08:15, the house is quiet; son is at school, daughter has gone to a Sixth Form induction day at the same school, husband is at work: washing machine making random swishing noises in the background. The street is eerily still after the usual commotion of people driving to work, hurrying to the train station, and children walking to school. The world seems to have stopped, waiting for me to decide the next step.
Things I should attend to:
1. Tidy the dining room table, which is constantly used as a dumping ground for school bags, paperwork, books, computers, and dishes which could reach the sink if only the dumpee would walk another five paces. This list is by no means exhaustive.
2. Dust, polish, hoover the whole house.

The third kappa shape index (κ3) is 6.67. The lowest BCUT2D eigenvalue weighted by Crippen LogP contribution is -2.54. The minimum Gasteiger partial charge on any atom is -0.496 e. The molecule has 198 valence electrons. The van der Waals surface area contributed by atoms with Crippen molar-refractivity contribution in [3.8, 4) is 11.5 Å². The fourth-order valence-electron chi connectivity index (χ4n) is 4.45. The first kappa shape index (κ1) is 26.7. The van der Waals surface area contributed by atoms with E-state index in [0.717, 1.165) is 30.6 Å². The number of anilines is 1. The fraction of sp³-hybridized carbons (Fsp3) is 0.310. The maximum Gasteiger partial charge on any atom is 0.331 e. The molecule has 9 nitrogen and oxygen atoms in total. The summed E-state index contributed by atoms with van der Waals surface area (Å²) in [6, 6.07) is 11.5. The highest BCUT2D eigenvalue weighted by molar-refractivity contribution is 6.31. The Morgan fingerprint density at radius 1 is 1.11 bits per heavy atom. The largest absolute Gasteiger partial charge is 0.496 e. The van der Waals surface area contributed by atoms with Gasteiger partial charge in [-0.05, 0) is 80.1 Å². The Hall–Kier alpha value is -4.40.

3. Give the kitchen a spring clean.
4. Thoroughly sort out the ‘toot’ I’ve stored in the eves. Things I’ve kept for the memory box, which doesn’t exist because it would have to be as large as a box room to fit everything in it. Why do we hold on to ‘stuff’?
5. Ironing. The pile of crumpled clothes now outweighs those in the wardrobe.
6. Clean the bathrooms. I hate that job the most.
Things I might do if I can find a way through this mind fog:
Number 1. I have to walk past the dining room table to reach the kitchen, so that’ll probably get some attention, begrudgingly.
Since returning from Budapest, my mood has dipped considerably. I’ve had a headache for three days and I’m so very tired, I’m at that stage where you can feel the downward pull and can’t find anything to grab onto. It’s not that I want to slide, it just seems to creep up on you. Maybe it’s due to my reduced antidepressants? Maybe it’s being home again and adjusting back to the humdrum? Who knows?
The washing machine is bleeping; at least it is capable of starting a job and completing it within a reasonable time, I’d better go and hang the washing out to dry.